b64:       ebffff2d        bl      820 <AES_set_encrypt_key>
     b68:       e3300000        teq     r0, #0
     b6c:       e49de004        pop     {lr}            ; (ldr lr, [sp], #4)
     b70:       1afffff9        bne     b5c <AES_set_encrypt_key+0x33c>
     b74:       e1a00002        mov     r0, r2
     b78:       e1a01002        mov     r1, r2
     b7c:       eaffffff        b       b80 <AES_set_enc2dec_key>

...

And trace it back to the source code in aes-armv4.S.

.globl  AES_set_decrypt_key
.type   AES_set_decrypt_key,%function
.align  5
AES_set_decrypt_key:
        str     lr,[sp,#-4]!            @ push lr
        bl      _armv4_AES_set_encrypt_key
        teq     r0,#0
        ldr     lr,[sp],#4              @ pop lr
        bne     .Labrt

        mov     r0,r2                   @ AES_set_encrypt_key preserves r2,
        mov     r1,r2                   @ which is AES_KEY *key
        b       _armv4_AES_set_enc2dec_key
.size   AES_set_decrypt_key,.-AES_set_decrypt_key

Determine API

The next step is determine the API so you can call it from a C program. Unfortunately the API is not documented and you have to dig around the OpenSSL sources. The functions of interest are AES_set_encrypt_key, AES_set_decrypt_key, AES_encrypt and AES_decrypt.

A quick grep of OpenSSL sources reveals the following for AES_set_encrypt_key.

openssl$ grep -nIR AES_set_encrypt_key | grep '\.c'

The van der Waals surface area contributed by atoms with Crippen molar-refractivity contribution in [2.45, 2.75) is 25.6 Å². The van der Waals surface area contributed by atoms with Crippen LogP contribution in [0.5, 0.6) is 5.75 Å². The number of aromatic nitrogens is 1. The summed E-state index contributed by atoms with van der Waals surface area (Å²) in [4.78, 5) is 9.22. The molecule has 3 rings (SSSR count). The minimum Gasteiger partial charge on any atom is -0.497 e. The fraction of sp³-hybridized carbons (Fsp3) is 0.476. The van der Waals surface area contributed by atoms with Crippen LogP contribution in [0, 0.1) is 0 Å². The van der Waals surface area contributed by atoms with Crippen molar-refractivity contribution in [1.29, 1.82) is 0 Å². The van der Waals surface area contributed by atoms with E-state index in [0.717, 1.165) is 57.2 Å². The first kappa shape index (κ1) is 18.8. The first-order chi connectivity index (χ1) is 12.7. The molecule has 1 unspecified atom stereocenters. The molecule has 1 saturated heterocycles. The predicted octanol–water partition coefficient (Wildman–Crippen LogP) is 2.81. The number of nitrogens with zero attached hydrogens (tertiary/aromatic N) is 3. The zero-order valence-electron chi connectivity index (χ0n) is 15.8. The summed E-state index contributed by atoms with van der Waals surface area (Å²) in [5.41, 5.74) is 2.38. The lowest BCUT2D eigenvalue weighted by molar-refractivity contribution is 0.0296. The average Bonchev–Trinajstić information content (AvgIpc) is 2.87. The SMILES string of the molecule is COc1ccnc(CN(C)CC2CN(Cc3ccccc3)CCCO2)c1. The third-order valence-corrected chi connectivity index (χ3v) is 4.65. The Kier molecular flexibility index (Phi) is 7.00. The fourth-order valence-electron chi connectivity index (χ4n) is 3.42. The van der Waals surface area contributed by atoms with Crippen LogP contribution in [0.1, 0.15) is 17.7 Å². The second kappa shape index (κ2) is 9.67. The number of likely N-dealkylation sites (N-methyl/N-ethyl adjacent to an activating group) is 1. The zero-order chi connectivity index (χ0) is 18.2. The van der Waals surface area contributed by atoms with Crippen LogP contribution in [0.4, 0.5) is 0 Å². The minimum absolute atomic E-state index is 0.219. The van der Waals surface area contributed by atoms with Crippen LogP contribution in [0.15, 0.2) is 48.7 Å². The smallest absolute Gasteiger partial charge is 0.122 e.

...
crypto/aes/aes_core.c:632:int AES_set_encrypt_key(const unsigned char *userKey, const int bits,

Examining aes_core.c:632 reveals the following.

openssl$ cat -n crypto/aes/aes_core.c
...
   632  int AES_set_encrypt_key(const unsigned char *userKey, const int bits,
   633                          AES_KEY *key)
   634  {
            ...
   728      return 0;
   729  }

The next piece of information to discover is AES_KEY. Again a quick grep leads you to aes_key_st.

openssl$ grep -nIR AES_KEY | grep typedef
include/openssl/aes.h:39:typedef struct aes_key_st AES_KEY;

openssl$ cat -n include/openssl/aes.h
...

    31  struct aes_key_st {
    32  # ifdef AES_LONG
    33      unsigned long rd_key[4 * (AES_MAXNR + 1)];
    34  # else
    35      unsigned int rd_key[4 * (AES_MAXNR + 1)];
    36  # endif
    37      int rounds;
    38  };
    39  typedef struct aes_key_st AES_KEY;

Finally, we need AES_MAXNR from aes.h.

openssl$ grep -IR AES_MAXNR | grep define
include/openssl/aes.h:# define AES_MAXNR 14

Lather, rinse repeat for AES_set_decrypt_key, AES_encrypt and AES_decrypt. AES_encrypt can be found at crypto/aes/aes_core.c:787.

openssl$ grep -nIR AES_encrypt | grep '\.c'
...
crypto/aes/aes_core.c:787:void AES_encrypt(...)


openssl$ cat -n crypto/aes/aes_core.c
...
   783  /*
   784   * Encrypt a single block
   785   * in and out can overlap
   786   */
   787  void AES_encrypt(const unsigned char *in, unsigned char *out,
   788                   const AES_KEY *key) {

And AES_decrypt can be found at aes_core.c:978.

openssl$ grep -nIR AES_decrypt | grep '\.c'
...